Kuwait had another chance in the 86th minute when second-half substitute Fahad Al-Enezi covered the length of the ground but could not shake off his markers and his move went abegging.
But the UAE and Khalil’s patience and perseverance paid off in the final minute, however, a just reward for a team mainly made up of players who took part in the 2012 London Games.


Saudi Arabian football clubs helped with debts by Crown Prince Mohammed bin Salman

Updated 22 May 2018
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Saudi Arabian football clubs helped with debts by Crown Prince Mohammed bin Salman

  • Crown Prince Mohammed bin Salman will cover all external debts owed by Saudi Professional League clubs
  • Crown Prince will provide 1,277,000,000 Saudi riyals (around $340 million)

RIYADH: The General Sports Authority and Saudi Arabia Football Federation (SAFF) have announced that Crown Prince Mohammed bin Salman will cover all external debts owed by Saudi Professional League clubs.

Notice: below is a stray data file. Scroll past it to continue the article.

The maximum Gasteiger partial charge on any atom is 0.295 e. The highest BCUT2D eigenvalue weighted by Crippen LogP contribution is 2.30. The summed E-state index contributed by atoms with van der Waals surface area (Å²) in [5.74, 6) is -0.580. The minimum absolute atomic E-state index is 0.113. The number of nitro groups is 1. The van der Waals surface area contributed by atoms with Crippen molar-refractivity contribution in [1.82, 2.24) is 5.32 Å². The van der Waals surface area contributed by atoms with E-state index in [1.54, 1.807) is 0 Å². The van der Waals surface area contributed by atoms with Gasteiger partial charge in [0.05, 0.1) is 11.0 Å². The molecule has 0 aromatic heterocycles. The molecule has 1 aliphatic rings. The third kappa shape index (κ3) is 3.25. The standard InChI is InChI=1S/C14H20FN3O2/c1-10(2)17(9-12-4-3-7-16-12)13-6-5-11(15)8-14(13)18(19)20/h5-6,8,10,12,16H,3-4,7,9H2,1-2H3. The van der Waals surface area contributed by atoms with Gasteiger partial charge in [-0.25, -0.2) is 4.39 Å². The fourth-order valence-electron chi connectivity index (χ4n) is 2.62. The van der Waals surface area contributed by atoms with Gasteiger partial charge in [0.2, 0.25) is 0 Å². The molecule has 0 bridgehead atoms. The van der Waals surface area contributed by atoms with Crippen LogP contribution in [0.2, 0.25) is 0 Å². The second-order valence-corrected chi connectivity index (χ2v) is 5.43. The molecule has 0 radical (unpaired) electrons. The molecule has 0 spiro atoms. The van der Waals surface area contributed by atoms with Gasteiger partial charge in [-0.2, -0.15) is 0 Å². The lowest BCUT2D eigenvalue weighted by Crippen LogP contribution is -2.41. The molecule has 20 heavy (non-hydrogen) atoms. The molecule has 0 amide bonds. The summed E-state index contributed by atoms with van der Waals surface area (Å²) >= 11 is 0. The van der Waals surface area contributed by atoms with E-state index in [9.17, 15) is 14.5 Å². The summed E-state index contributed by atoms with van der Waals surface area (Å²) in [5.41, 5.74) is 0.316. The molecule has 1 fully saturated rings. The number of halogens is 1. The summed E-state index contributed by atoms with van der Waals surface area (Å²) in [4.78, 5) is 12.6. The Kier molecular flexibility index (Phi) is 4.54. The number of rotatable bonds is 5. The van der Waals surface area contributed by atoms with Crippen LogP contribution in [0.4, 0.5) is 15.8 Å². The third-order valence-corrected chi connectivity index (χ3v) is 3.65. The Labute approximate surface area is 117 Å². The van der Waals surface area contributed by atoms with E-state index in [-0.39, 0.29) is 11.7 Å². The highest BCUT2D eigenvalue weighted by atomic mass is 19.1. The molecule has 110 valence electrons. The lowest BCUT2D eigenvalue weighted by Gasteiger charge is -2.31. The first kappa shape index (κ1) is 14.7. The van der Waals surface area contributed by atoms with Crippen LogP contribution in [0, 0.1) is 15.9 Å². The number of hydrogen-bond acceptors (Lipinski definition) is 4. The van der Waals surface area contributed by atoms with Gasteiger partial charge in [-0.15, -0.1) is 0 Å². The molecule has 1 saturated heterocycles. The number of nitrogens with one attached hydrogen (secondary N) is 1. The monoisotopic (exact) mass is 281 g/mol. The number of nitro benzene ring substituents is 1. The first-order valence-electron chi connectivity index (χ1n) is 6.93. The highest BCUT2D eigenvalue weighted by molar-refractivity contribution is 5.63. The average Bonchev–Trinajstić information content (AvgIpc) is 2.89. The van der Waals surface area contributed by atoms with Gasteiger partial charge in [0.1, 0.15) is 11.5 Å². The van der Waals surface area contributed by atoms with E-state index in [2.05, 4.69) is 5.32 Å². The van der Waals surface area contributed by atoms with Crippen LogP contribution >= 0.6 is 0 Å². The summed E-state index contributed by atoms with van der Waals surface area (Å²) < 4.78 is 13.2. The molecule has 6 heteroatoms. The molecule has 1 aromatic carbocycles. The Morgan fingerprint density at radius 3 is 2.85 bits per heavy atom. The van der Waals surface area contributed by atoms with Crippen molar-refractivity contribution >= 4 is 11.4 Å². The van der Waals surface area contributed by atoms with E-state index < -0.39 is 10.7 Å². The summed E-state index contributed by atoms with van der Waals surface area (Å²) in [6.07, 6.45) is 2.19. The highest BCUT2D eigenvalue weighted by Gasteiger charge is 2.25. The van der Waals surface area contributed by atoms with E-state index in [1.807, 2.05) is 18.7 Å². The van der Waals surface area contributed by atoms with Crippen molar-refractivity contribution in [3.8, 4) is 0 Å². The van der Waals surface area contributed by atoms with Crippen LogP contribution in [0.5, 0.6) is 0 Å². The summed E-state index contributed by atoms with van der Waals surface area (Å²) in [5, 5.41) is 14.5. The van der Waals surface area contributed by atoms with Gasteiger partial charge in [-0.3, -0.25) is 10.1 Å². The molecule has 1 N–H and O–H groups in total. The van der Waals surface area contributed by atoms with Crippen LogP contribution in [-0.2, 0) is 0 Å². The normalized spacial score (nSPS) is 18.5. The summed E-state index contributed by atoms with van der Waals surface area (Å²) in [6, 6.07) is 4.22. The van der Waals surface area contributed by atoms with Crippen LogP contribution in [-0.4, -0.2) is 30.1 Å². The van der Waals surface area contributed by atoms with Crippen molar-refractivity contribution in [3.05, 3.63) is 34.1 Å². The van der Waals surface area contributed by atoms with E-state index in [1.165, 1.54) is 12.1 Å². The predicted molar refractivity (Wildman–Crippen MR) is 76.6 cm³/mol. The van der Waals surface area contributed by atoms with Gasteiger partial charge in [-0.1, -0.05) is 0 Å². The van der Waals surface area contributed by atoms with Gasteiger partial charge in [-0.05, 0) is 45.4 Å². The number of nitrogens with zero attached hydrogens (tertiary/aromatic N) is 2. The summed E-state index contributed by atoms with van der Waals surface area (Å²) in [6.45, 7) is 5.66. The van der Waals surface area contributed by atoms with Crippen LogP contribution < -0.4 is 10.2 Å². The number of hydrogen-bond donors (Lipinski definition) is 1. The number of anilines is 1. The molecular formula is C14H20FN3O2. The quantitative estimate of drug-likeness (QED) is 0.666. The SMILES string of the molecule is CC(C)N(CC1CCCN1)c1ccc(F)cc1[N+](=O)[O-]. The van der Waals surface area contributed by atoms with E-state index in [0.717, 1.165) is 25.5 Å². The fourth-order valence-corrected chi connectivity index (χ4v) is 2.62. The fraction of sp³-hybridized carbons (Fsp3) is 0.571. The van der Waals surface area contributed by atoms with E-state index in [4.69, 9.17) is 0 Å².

According to reports, the Crown Prince will provide 1,277,000,000 Saudi riyals (around $340 million) that will not only clear monies owed but also enable clubs to invest ahead of the 2018-19 season.
The issue of debt had become a major issue in the country’s football scene.
“Some Saudi Arabian clubs are currently experiencing financial problems that require immediate and urgent intervention,” the General Sports Authority, which oversees Saudi Arabian sport, said in a statement released on social media.